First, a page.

The Supreme Court found in favour of Mr Darnley stating that as soon as he attended A&E seeking medical attention, provided information and was “booked in” a recognised duty of care between a hospital and patient had already been established. There is a duty that as soon as someone attends an A&E department complaining of illness- staff should take reasonable care not to cause the patient further injury. As this was an established duty, the Supreme Court found that the three-fold test of Caparo need not be considered. They held that there is a duty on NHS Trusts not to provide misinformation and this duty cannot be avoided simply because it is provided by a receptionist rather than trained medical staff.
The Supreme Court also found that the concern of causing unreasonable strain and stress on already stretched departments had been “considerably over-stated” and misplaced. This also had no significance in any event when deciding the facts of this case.
Standard of Care
Therefore as a duty of care had arisen, the receptionist’s actions would need to be compared against that of an averagely competent, well-informed receptionist performing the same duties (Bolam v Friern Hospital Management Committee (1957)). As such, a competent receptionist would have known that standard procedure dictates a patient suffering from a head injuries would be seen within 30 minutes of arrival. Consequently not providing this accurate information fell below the reasonable standard. The receptionist had even confirmed at trial that she knew this to be the standard procedure with head injuries.
In a similar case, Kent v Griffiths (2001) the London Ambulance Service was found to be liable on an alternative basis (by the Court of Appeal) in part for wrongly advising the Claimant that an ambulance was about to arrive when it was not. In this case had the information been accurate the Claimant would have sought other means of transport to the hospital.
Consequently, it was reasonably foreseeable that a patient who was told they faced a waiting time of 4-5 hours may decide to leave and suffer harm as a result. Therefore this was a breach of their duty of care by providing incorrect information which would foreseeably cause physical injury.
Once a breach of duty had been established, another important point of law that was at issue was whether or not the breach of duty had caused the subsequent injury to the Mr Darnley. In order to succeed in a clinical negligence claim you must prove that the injury you suffered was a direct cause of the breach of duty. For example, if there is a delay in diagnosis of cancer, but that delay did not materially change that patient’s prognosis, you would not succeed in stating that the original breach caused any additional/avoidable harm to the Claimant.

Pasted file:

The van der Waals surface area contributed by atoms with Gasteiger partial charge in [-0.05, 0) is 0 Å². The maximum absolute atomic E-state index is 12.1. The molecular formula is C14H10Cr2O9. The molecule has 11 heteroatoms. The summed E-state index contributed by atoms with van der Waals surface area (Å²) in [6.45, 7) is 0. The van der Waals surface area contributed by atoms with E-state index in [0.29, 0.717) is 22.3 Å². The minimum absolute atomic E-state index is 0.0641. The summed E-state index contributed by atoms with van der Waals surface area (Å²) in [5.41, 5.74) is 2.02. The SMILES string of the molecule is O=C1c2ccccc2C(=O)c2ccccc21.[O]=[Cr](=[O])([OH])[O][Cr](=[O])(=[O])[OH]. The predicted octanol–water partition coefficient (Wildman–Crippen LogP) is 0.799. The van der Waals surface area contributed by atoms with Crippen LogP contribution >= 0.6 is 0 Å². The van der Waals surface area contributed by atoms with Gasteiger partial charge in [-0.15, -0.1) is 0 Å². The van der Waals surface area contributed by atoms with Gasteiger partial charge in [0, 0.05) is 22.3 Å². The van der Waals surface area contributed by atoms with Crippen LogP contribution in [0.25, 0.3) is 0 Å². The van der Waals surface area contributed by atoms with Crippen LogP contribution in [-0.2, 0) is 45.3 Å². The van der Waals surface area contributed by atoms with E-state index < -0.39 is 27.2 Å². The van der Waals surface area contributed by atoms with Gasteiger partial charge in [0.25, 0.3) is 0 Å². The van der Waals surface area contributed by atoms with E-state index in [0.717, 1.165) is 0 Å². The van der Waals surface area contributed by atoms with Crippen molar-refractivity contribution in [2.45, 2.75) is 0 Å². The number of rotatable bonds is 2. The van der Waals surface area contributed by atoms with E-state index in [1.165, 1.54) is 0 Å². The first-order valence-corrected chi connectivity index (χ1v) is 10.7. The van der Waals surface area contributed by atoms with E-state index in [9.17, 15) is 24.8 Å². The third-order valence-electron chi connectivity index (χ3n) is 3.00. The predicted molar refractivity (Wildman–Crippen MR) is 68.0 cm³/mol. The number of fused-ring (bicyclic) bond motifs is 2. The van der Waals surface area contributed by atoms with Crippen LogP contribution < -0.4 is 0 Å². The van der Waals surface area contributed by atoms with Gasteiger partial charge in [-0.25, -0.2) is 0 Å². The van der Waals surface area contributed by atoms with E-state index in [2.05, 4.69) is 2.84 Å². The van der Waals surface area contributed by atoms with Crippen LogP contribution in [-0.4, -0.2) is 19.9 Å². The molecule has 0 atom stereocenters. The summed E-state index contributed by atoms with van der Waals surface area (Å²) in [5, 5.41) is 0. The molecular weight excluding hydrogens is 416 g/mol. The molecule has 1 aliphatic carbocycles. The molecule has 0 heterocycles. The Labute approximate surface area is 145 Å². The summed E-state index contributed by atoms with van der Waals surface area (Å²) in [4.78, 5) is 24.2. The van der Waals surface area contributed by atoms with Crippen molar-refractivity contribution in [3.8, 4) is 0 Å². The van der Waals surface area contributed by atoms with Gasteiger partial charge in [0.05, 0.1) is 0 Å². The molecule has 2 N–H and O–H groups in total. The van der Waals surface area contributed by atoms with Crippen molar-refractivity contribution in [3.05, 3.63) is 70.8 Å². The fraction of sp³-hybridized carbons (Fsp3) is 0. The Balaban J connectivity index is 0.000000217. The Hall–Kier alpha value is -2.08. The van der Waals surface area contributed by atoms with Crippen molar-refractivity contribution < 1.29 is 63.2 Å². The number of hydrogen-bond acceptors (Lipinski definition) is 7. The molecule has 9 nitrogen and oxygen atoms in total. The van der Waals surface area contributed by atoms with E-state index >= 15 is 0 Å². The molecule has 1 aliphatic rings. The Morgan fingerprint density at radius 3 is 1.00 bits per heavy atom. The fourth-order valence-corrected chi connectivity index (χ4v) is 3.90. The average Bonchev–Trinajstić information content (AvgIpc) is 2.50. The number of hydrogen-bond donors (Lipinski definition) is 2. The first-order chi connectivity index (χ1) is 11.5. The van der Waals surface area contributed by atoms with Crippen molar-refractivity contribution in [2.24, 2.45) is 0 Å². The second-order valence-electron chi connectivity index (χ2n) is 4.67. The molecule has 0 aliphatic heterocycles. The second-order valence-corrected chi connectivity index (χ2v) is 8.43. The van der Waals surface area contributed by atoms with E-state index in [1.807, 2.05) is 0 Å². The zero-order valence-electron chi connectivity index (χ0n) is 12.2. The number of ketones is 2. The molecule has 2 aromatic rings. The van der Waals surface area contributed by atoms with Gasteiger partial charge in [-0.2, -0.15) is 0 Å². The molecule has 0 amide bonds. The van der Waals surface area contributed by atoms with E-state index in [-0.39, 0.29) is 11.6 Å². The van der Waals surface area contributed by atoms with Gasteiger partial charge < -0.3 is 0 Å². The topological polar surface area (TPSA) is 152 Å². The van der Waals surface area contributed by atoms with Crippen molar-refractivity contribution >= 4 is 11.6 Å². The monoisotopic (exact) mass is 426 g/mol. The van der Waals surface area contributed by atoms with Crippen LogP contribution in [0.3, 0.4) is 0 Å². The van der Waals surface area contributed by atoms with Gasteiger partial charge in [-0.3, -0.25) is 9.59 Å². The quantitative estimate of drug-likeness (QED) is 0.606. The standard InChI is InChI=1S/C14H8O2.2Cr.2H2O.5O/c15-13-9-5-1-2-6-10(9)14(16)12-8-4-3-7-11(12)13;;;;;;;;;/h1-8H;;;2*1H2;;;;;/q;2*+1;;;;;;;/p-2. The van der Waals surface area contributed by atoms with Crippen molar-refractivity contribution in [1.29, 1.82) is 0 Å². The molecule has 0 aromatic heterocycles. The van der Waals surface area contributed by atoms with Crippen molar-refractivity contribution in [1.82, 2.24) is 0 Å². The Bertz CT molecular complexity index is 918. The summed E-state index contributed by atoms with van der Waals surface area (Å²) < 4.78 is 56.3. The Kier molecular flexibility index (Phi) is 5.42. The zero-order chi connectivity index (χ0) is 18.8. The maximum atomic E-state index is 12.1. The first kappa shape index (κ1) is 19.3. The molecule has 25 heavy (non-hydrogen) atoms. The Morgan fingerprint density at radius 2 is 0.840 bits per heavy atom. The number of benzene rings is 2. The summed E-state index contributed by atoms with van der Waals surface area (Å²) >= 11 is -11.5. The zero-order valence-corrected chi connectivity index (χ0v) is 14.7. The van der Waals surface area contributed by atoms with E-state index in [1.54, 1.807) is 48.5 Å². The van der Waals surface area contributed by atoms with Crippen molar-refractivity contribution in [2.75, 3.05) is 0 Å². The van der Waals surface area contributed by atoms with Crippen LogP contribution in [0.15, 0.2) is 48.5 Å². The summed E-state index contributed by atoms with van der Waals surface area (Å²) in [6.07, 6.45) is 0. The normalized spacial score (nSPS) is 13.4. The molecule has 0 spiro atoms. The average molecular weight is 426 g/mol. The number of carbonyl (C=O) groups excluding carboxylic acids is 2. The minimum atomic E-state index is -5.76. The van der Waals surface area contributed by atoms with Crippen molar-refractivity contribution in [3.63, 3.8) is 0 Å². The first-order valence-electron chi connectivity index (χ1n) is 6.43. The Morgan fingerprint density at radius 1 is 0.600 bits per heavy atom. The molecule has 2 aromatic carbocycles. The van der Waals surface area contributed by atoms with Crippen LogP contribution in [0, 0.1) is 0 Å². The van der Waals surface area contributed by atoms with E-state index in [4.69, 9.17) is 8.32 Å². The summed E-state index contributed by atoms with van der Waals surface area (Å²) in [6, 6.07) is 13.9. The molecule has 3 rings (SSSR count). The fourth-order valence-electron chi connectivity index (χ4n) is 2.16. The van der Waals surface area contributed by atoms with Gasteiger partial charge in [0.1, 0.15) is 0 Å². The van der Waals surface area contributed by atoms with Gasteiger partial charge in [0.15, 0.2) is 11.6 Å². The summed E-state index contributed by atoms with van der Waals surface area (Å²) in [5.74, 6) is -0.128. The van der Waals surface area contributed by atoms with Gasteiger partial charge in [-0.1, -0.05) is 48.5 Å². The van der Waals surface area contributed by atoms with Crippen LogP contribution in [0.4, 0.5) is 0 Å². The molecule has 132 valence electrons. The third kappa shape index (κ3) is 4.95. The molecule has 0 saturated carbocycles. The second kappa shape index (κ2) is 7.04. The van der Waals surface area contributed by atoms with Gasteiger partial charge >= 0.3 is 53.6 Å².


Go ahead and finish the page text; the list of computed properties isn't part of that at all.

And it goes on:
In the present case the High Court and Court of Appeal held that due to Mr Darnley’s own actions, there had been a ‘break in the chain of causation’. Namely that Mr Darnley had himself chose to leave the hospital without telling any members of staff. The first two Court’s found that the Trust could not be held responsible as it was Mr Darnley’s own decision, not the inaccurate information provided, that had led to his injuries. A much set out point that a Claimant must be responsible for ‘their own actions’.
However, in the Supreme Court this ruling was again overturned. They found that firstly, had he waited, Mr Darnley would have been seen, appropriately treated and made a near full recovery. Secondly, Mr Darnley’s decision to leave was based at least in part on the inaccurate information that he was given by the receptionist about waiting times. Third, by providing Mr Darnley the incorrect information relating to waiting times, it was reasonably foreseeable that he would leave. This was particularly the case given that he was vulnerable and had suffered a severe head injury. This all led to his eventual injury. Therefore there had been no break in the chain of causation.
When this case first came to trial there was concern that a new unreasonable duty of care would be imposed on civilians and non-medically trained staff at hospitals. This could have been akin to imposing a duty on an off-duty police officer to step in to break up a riot. However, this case was not in fact a duty of care case at all, but ‘simply’ a case as to whether an established duty of care had been breached.
Nevertheless, the importance of this case should not be overstated in clarifying some key elements in clinical negligence claims. How this may develop and applied in the future will be of great interest. It may give rise to questions as to whether a duty of care arises in other scenarios, such as with GP receptionists or even cleaners. For example, what would happen if a cleaner working in a Trust was asked to urgently wheel a patient to surgery due to no other staff being available during a critically busy time? Would that cleaner be liable if they were delayed after becoming ‘unreasonably’ lost thus causing the patient an injury?
It therefore remains to be seen how this important judgement may affect clinical negligence claims in the future.